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From Dirt to DNA Agriscience Applications

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Title: From Dirt to DNA Agriscience Applications


1
From Dirt to DNAAgriscience Applications
2
What is Agriculture?
  • Activities concerned with the production of
    plants and animals, and related supplies,
    services, mechanics, products, processing, and
    marketing.

3
USDA refers to agriculture as.
  • Agriculture/ Agribusiness and renewable natural
    resources.
  • Another definition is food, fiber, and
    environmental systems.

4
What is Agriscience?
  • The application of scientific principles and new
    technologies to agriculture.

5
Agriscience is
  • An applied science because it uses principles
    learned in biology, chemistry, and physics (the
    basic sciences) in a practical way.

6
Examples of Applied Sciences
  • Agronomy
  • Uses biology and chemistry to discover new ways
    to control weeds in crops.
  • Entomology
  • Uses biology and chemistry to study insect life.
  • Agricultural Engineering
  • Uses physics to develop new machinery.
  • Saw Stop

7
Agriscience employs..
  • The scientific method to solve problems.
  • The steps to the scientific method are.
  • Identify the problem.
  • Review literature.
  • Form a hypothesis.
  • Prepare a project proposal.
  • Design the experiment.
  • Collect the data.
  • Draw conclusions.
  • Prepare a written report.

8
Why is Agriculture/Agriscience Important?
  • Largest employer and the largest source of
    income in the United States and North Carolina.

9
Opportunities in Agriculture
  • Agricultural production is supported by many more
    careers than actually exist in production.
  • Many careers in agriscience products
    distribution are needed to grade, transport,
    process, package, market agriculture
    commodities.
  • Products, Processing Distribution
  • Projections show that the average size of farms
    in the U.S. will increase while the number of
    farms will decrease.

10
Opportunities in Agriculture
  • Twenty percent of all jobs in the U.S. are
    agriscience related.
  • In addition to farming, agriscience jobs help
    support farmers to meet the worlds food fiber
    needs.
  • Areas include
  • Production
  • Processing, products, and distribution
  • Supplies and services.

11
World Outlook
  • The world population will grow as more people
    beget more people.
  • More children are surviving to adulthood.
  • More adults are living longer.
  • Population growth will.
  • Add stress to environmental systems of air,
    water, soil, and natural resources.
  • Create challenges to meet the demands for food
    and fiber (clothing and shelter).

12
Trends for Agriculture/Agriscience
  • Agriculture will always be an essential industry.
  • Increased commercialization of agriculture will
    continue.
  • New types of farming such as aquaculture (fish
    farming and farming the sea) will be used as well
    as traditional farming methods.

13
Trends for Agriculture/Agriscience
  • An expanded view of agriculture is necessary.

14
7 Divisions of Agriculture
  • Agribusiness
  • Agriscience Mechanics
  • Agronomy
  • Animal Science
  • Biotechnology
  • Horticulture
  • Natural Resources

Where Did That Come From?
15
What is Agribusiness?
  • Commercial firms that have developed with or stem
    out of agriculture.

16
Agribusiness includes.
  • Farming
  • Chemical company
  • Fertilizer dealer
  • Seed store
  • Tractor dealer
  • Horticulture
  • Landscape nursery
  • Greenhouse dealer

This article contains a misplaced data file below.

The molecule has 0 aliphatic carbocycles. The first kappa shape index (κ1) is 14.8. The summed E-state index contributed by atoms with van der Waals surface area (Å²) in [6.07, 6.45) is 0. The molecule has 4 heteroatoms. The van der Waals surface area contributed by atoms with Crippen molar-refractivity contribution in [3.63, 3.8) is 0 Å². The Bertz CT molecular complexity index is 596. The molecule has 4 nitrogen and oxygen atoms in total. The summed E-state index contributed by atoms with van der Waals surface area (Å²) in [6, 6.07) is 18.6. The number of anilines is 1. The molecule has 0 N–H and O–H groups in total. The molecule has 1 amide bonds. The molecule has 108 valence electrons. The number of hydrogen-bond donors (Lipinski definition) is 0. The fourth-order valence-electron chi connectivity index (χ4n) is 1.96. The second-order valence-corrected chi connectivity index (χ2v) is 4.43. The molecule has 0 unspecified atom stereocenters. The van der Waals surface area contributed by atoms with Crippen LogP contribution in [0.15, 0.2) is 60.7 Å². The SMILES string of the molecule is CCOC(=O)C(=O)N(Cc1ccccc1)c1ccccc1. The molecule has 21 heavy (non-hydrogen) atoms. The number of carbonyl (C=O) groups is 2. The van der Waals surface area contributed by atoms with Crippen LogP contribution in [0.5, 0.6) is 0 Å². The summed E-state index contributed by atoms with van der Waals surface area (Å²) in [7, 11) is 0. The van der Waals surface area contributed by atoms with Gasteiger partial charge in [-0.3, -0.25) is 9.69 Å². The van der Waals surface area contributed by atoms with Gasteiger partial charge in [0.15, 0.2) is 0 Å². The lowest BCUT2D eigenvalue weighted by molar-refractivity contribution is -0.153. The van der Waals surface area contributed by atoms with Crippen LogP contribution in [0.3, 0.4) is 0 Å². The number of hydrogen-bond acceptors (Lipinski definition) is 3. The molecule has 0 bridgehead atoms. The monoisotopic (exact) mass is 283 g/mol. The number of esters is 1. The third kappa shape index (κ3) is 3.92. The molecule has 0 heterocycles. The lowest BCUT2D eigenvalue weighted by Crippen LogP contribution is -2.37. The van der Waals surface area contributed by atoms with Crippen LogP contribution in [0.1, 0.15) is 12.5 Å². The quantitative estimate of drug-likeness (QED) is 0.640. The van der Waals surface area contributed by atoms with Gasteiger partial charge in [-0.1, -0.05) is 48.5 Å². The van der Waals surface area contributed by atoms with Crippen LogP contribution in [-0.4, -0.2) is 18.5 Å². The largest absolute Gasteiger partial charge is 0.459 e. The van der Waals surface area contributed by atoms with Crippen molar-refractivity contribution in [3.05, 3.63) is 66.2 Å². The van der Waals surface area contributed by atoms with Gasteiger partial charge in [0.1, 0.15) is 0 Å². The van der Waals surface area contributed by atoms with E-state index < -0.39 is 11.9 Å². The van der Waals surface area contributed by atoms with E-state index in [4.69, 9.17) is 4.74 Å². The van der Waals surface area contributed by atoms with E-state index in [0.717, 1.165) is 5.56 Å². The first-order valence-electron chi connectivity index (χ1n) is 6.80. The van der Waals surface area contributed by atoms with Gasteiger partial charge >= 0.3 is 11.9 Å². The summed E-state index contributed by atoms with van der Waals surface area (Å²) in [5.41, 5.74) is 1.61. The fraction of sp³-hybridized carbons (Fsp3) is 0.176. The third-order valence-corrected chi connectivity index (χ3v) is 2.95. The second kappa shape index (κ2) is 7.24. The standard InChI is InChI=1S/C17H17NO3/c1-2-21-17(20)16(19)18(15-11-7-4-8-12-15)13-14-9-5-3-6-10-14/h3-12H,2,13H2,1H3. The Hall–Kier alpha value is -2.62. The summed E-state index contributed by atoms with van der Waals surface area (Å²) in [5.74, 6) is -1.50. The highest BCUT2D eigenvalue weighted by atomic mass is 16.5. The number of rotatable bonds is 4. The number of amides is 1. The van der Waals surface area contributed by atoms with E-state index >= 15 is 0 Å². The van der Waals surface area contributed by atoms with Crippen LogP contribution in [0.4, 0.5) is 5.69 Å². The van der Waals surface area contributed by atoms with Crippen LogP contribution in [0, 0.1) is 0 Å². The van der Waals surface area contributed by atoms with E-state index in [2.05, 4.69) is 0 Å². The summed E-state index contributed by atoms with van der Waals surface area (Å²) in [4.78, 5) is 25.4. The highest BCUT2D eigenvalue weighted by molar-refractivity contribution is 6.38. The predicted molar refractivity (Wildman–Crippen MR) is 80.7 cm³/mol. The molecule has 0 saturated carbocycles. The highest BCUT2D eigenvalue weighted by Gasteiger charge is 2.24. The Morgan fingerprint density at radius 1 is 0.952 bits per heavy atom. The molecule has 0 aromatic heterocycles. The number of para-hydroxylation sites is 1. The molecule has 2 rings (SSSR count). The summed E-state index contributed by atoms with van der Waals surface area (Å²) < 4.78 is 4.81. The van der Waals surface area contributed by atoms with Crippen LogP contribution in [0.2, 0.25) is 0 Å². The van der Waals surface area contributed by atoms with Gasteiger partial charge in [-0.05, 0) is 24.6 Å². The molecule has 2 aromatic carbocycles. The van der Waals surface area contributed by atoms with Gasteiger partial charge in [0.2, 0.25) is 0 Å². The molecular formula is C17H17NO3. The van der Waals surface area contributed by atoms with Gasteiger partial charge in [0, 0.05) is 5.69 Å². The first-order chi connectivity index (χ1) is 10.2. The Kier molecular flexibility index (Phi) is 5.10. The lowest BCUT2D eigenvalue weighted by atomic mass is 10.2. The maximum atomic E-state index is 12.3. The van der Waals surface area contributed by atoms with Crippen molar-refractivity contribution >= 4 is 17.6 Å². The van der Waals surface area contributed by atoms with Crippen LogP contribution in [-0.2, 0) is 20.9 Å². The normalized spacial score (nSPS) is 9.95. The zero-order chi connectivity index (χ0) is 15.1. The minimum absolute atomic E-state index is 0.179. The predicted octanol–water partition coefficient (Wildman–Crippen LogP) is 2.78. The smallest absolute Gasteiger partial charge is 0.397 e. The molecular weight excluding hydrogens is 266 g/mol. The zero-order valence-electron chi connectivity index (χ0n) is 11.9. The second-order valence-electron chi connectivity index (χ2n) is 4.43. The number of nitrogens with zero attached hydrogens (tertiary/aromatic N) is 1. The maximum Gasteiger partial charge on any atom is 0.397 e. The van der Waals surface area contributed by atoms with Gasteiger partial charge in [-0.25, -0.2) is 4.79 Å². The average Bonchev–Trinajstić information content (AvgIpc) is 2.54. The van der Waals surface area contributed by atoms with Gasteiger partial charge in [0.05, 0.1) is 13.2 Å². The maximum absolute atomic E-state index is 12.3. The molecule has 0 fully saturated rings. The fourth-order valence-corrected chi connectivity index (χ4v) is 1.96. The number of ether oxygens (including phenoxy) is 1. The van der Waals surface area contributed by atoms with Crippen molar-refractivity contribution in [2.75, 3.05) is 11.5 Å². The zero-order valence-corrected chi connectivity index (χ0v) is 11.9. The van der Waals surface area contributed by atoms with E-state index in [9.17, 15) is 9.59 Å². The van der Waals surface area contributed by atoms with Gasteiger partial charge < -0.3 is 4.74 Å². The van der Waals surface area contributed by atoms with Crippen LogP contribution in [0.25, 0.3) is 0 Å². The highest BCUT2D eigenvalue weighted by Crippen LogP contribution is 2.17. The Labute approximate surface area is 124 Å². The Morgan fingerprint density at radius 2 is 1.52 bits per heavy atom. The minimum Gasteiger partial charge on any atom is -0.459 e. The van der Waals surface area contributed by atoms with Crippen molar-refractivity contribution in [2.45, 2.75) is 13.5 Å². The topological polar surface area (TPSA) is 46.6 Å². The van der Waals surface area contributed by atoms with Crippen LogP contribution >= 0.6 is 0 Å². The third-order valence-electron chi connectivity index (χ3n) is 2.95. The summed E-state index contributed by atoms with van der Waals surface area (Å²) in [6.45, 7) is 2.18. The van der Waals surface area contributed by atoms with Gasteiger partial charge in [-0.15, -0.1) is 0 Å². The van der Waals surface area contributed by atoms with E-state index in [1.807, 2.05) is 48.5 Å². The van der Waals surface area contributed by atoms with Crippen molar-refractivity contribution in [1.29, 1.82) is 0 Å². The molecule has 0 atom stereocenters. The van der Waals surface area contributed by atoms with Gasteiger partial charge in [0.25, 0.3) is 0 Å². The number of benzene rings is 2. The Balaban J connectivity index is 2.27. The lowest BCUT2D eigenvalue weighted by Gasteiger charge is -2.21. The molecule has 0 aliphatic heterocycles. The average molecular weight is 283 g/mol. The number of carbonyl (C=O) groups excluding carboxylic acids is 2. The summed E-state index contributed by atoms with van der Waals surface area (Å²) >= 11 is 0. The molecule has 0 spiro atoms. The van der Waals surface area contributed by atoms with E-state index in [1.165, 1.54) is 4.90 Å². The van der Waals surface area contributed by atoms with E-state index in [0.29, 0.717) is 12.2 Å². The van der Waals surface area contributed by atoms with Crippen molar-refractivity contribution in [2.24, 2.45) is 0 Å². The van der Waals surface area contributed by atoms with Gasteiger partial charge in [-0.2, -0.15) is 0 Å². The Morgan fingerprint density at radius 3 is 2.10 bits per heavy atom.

• Horticulture supply company

17
What is Agriscience Mechanics?
  • The application of engineering principles in
    agricultural settings.

18
Agriscience Mechanics includes.
  • The design, operation, maintenance, service,
    selling, and use of power units, machinery,
    equipment, structures, and utilities in
    agriscience.

19
What is Agronomy?
  • The application of soil and plant sciences to
    land management and crop production.

20
Agronomy includes.
  • Crop Science
  • Soil Science
  • Turfgrass Management
  • Weed Science
  • Range Management

21
What is Animal Science?
  • The care, management, and production of domestic
    animals.

22
Animal Science includes.
  • Livestock
  • Companion Animals
  • Specialty Animals

23
What is Biotechnology?
  • The application of living processes to
    technology.
  • The use of microorganisms, animal cells, plant
    cells, or components of cells to produce products
    or carry out processes.

24
Biotechnology includes.
  • Genetics
  • Biochemistry
  • Microbiology
  • Toxicology
  • Plant Pathology

25
What is Horticulture?
  • Involves the producing, marketing fruits,
    vegetables, and ornamental plants.(Green
    Industry)
  • Continues to expand as the standard of living is
    raised.

26
Horticulture includes.
  • Greenhouse Management
  • Nursery Management
  • Landscape Architecture
  • Plant Physiology
  • Integrated Pest Management

27
What are Renewable Natural Resources?
  • Resources provided by nature that can replace or
    renew themselves.
  • Important both economically and for posteritys
    sake to maintain life.
  • Agriculture resources management will include
    pollution control.

28
Natural Resources - Forestry
  • Timber management for lumber, poles, post,
    plywood, and etc. is another part of the
    agricultural industry.

29
Other Examples include
  • Wildlife
  • Water
  • Fish
  • Soils
  • Air

30
What are Commodities?
  • Agricultural products which are sold.
  • Examples
  • Milk
  • Corn
  • Wheat
  • Beef
  • Cotton

31
U.S. Agricultural Commodities (Market Value of
Products Sold)
  • Total Crops
  • California
  • Total Livestock
  • Texas
  • Total Ag Income
  • California

32
Top 10 U.S. Ag Commodity Exports
  • 1 Soybeans
  • 2 Corn
  • 3 Wheat
  • 4 Cotton
  • 5 Misc. Hort Products
  • 6 Poultry Meat
  • 7 Feed
  • 8 Edible Tree Nuts
  • 9 Pork
  • 10 Feed Grain

Consistently ranks in top 5 in U.S. grain
exports year after year. Number 1 meat export
as far as tonnage shipped from the U.S.
33
Agricultural Commodities
Corn
  • _______ ranks in the top five in US agricultural
    commodities every year.
  • __________ are the worlds most important source
    of vegetable oil and provide basic materials for
    hundreds of products.
  • During the 1990s ________ was the number one meat
    export from the US.

Soybeans
Poultry
34
U.S. Dept of Agriculture
  • Secretary
  • Mike Johanns
  • Nebraska

35
U.S. Dept of Agriculture
  • Oversees the following
  • Food Safety Inspection
  • Commodity Grading
  • Meat
  • Fruit
  • Vegetables
  • Eggs

36
U.S. Dept of Agriculture
  • Oversees the following
  • School Lunch Program
  • Food Stamps
  • Agricultural Cooperatives